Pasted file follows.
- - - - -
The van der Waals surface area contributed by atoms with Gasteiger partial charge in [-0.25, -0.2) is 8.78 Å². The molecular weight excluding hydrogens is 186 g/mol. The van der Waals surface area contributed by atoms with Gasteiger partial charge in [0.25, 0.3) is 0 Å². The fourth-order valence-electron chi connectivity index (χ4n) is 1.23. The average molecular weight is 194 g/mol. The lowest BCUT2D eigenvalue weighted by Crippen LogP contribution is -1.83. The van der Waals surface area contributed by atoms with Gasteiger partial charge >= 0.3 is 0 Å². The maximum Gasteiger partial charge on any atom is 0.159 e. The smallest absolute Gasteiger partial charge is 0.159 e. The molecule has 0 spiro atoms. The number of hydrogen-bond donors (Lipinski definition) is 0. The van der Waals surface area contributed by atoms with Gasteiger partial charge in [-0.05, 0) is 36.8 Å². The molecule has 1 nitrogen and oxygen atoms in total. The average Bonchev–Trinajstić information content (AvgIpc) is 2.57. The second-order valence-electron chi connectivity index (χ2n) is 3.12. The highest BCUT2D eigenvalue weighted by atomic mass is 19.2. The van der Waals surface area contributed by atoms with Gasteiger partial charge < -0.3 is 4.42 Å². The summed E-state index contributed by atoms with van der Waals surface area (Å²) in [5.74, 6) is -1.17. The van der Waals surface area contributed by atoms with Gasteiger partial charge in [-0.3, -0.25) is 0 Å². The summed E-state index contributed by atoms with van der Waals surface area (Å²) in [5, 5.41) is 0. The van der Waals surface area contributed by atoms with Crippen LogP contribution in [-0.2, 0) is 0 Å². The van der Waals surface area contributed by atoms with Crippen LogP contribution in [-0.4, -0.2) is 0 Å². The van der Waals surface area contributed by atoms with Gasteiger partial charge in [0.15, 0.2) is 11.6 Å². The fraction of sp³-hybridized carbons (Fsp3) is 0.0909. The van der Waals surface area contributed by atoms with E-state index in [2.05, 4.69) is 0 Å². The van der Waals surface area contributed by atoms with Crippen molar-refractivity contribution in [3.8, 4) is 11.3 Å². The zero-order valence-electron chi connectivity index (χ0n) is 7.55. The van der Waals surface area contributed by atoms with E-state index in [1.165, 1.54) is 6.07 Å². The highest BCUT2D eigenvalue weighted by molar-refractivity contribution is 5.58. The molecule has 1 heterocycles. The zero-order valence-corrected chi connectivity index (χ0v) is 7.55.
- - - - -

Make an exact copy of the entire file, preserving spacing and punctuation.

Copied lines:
The van der Waals surface area contributed by atoms with Gasteiger partial charge in [-0.25, -0.2) is 8.78 Å². The molecular weight excluding hydrogens is 186 g/mol. The van der Waals surface area contributed by atoms with Gasteiger partial charge in [0.25, 0.3) is 0 Å². The fourth-order valence-electron chi connectivity index (χ4n) is 1.23. The average molecular weight is 194 g/mol. The lowest BCUT2D eigenvalue weighted by Crippen LogP contribution is -1.83. The van der Waals surface area contributed by atoms with Gasteiger partial charge >= 0.3 is 0 Å². The maximum Gasteiger partial charge on any atom is 0.159 e. The smallest absolute Gasteiger partial charge is 0.159 e. The molecule has 0 spiro atoms. The number of hydrogen-bond donors (Lipinski definition) is 0. The van der Waals surface area contributed by atoms with Gasteiger partial charge in [-0.05, 0) is 36.8 Å². The molecule has 1 nitrogen and oxygen atoms in total. The average Bonchev–Trinajstić information content (AvgIpc) is 2.57. The second-order valence-electron chi connectivity index (χ2n) is 3.12. The highest BCUT2D eigenvalue weighted by atomic mass is 19.2. The van der Waals surface area contributed by atoms with Gasteiger partial charge < -0.3 is 4.42 Å². The summed E-state index contributed by atoms with van der Waals surface area (Å²) in [5.74, 6) is -1.17. The van der Waals surface area contributed by atoms with Gasteiger partial charge in [-0.3, -0.25) is 0 Å². The summed E-state index contributed by atoms with van der Waals surface area (Å²) in [5, 5.41) is 0. The van der Waals surface area contributed by atoms with Crippen LogP contribution in [-0.2, 0) is 0 Å². The van der Waals surface area contributed by atoms with Crippen LogP contribution in [-0.4, -0.2) is 0 Å². The van der Waals surface area contributed by atoms with Gasteiger partial charge in [0.15, 0.2) is 11.6 Å². The fraction of sp³-hybridized carbons (Fsp3) is 0.0909. The van der Waals surface area contributed by atoms with E-state index in [2.05, 4.69) is 0 Å². The van der Waals surface area contributed by atoms with Crippen molar-refractivity contribution in [3.8, 4) is 11.3 Å². The zero-order valence-electron chi connectivity index (χ0n) is 7.55. The van der Waals surface area contributed by atoms with E-state index in [1.165, 1.54) is 6.07 Å². The highest BCUT2D eigenvalue weighted by molar-refractivity contribution is 5.58. The molecule has 1 heterocycles. The zero-order valence-corrected chi connectivity index (χ0v) is 7.55.